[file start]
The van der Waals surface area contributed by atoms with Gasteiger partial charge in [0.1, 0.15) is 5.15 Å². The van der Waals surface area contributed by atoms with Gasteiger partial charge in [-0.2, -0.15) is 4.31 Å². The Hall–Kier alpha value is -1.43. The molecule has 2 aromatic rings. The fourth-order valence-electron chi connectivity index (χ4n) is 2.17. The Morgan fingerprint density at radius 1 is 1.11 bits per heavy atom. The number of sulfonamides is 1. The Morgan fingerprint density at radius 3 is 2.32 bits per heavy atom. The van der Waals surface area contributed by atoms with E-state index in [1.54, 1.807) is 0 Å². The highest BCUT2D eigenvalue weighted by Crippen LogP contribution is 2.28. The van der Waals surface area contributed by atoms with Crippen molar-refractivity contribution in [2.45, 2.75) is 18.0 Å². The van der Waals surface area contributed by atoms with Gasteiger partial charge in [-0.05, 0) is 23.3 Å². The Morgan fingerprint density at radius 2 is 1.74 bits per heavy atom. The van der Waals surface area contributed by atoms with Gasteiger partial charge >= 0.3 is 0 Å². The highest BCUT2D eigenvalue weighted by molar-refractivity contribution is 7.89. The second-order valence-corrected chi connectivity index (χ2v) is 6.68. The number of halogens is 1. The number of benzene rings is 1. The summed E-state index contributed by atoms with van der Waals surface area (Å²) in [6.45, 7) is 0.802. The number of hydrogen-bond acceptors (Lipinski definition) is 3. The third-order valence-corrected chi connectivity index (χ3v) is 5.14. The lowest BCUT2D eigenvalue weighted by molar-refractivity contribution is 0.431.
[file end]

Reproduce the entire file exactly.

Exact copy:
The van der Waals surface area contributed by atoms with Gasteiger partial charge in [0.1, 0.15) is 5.15 Å². The van der Waals surface area contributed by atoms with Gasteiger partial charge in [-0.2, -0.15) is 4.31 Å². The Hall–Kier alpha value is -1.43. The molecule has 2 aromatic rings. The fourth-order valence-electron chi connectivity index (χ4n) is 2.17. The Morgan fingerprint density at radius 1 is 1.11 bits per heavy atom. The number of sulfonamides is 1. The Morgan fingerprint density at radius 3 is 2.32 bits per heavy atom. The van der Waals surface area contributed by atoms with E-state index in [1.54, 1.807) is 0 Å². The highest BCUT2D eigenvalue weighted by Crippen LogP contribution is 2.28. The van der Waals surface area contributed by atoms with Crippen molar-refractivity contribution in [2.45, 2.75) is 18.0 Å². The van der Waals surface area contributed by atoms with Gasteiger partial charge in [-0.05, 0) is 23.3 Å². The Morgan fingerprint density at radius 2 is 1.74 bits per heavy atom. The van der Waals surface area contributed by atoms with Gasteiger partial charge >= 0.3 is 0 Å². The highest BCUT2D eigenvalue weighted by molar-refractivity contribution is 7.89. The second-order valence-corrected chi connectivity index (χ2v) is 6.68. The number of halogens is 1. The number of benzene rings is 1. The summed E-state index contributed by atoms with van der Waals surface area (Å²) in [6.45, 7) is 0.802. The number of hydrogen-bond acceptors (Lipinski definition) is 3. The third-order valence-corrected chi connectivity index (χ3v) is 5.14. The lowest BCUT2D eigenvalue weighted by molar-refractivity contribution is 0.431.